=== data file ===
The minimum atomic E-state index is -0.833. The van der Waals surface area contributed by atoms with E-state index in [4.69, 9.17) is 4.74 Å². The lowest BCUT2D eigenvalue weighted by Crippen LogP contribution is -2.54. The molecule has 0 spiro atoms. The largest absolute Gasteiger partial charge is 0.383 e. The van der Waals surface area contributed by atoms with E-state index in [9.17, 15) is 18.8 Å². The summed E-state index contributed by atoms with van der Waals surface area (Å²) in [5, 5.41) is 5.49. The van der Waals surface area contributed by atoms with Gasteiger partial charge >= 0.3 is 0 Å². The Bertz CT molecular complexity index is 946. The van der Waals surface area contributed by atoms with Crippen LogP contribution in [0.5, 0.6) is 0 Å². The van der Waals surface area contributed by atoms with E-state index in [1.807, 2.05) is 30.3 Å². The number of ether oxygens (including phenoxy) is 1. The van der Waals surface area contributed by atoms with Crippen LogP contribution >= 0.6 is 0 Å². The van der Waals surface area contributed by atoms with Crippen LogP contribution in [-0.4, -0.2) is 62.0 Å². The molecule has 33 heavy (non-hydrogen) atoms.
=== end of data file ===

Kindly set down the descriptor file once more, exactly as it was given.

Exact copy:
The minimum atomic E-state index is -0.833. The van der Waals surface area contributed by atoms with E-state index in [4.69, 9.17) is 4.74 Å². The lowest BCUT2D eigenvalue weighted by Crippen LogP contribution is -2.54. The molecule has 0 spiro atoms. The largest absolute Gasteiger partial charge is 0.383 e. The van der Waals surface area contributed by atoms with E-state index in [9.17, 15) is 18.8 Å². The summed E-state index contributed by atoms with van der Waals surface area (Å²) in [5, 5.41) is 5.49. The van der Waals surface area contributed by atoms with Gasteiger partial charge >= 0.3 is 0 Å². The Bertz CT molecular complexity index is 946. The van der Waals surface area contributed by atoms with Crippen LogP contribution in [0.5, 0.6) is 0 Å². The van der Waals surface area contributed by atoms with E-state index in [1.807, 2.05) is 30.3 Å². The number of ether oxygens (including phenoxy) is 1. The van der Waals surface area contributed by atoms with Crippen LogP contribution >= 0.6 is 0 Å². The van der Waals surface area contributed by atoms with Crippen LogP contribution in [-0.4, -0.2) is 62.0 Å². The molecule has 33 heavy (non-hydrogen) atoms.